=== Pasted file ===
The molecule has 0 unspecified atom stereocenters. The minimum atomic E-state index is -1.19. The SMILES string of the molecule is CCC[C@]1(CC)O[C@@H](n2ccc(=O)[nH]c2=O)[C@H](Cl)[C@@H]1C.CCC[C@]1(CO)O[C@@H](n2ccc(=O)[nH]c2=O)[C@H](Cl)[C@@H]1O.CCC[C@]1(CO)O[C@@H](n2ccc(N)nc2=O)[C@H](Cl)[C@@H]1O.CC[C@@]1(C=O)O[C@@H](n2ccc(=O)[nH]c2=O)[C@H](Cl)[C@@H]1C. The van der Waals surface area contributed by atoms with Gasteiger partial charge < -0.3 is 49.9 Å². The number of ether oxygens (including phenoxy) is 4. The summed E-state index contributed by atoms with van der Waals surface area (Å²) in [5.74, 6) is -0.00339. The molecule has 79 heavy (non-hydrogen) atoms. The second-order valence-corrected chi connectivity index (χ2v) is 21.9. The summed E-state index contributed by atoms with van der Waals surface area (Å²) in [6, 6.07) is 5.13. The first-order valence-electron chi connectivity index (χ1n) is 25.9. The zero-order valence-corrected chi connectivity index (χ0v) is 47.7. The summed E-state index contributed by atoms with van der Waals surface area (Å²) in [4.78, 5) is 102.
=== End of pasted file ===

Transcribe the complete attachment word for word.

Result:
The molecule has 0 unspecified atom stereocenters. The minimum atomic E-state index is -1.19. The SMILES string of the molecule is CCC[C@]1(CC)O[C@@H](n2ccc(=O)[nH]c2=O)[C@H](Cl)[C@@H]1C.CCC[C@]1(CO)O[C@@H](n2ccc(=O)[nH]c2=O)[C@H](Cl)[C@@H]1O.CCC[C@]1(CO)O[C@@H](n2ccc(N)nc2=O)[C@H](Cl)[C@@H]1O.CC[C@@]1(C=O)O[C@@H](n2ccc(=O)[nH]c2=O)[C@H](Cl)[C@@H]1C. The van der Waals surface area contributed by atoms with Gasteiger partial charge < -0.3 is 49.9 Å². The number of ether oxygens (including phenoxy) is 4. The summed E-state index contributed by atoms with van der Waals surface area (Å²) in [5.74, 6) is -0.00339. The molecule has 79 heavy (non-hydrogen) atoms. The second-order valence-corrected chi connectivity index (χ2v) is 21.9. The summed E-state index contributed by atoms with van der Waals surface area (Å²) in [6, 6.07) is 5.13. The first-order valence-electron chi connectivity index (χ1n) is 25.9. The zero-order valence-corrected chi connectivity index (χ0v) is 47.7. The summed E-state index contributed by atoms with van der Waals surface area (Å²) in [4.78, 5) is 102.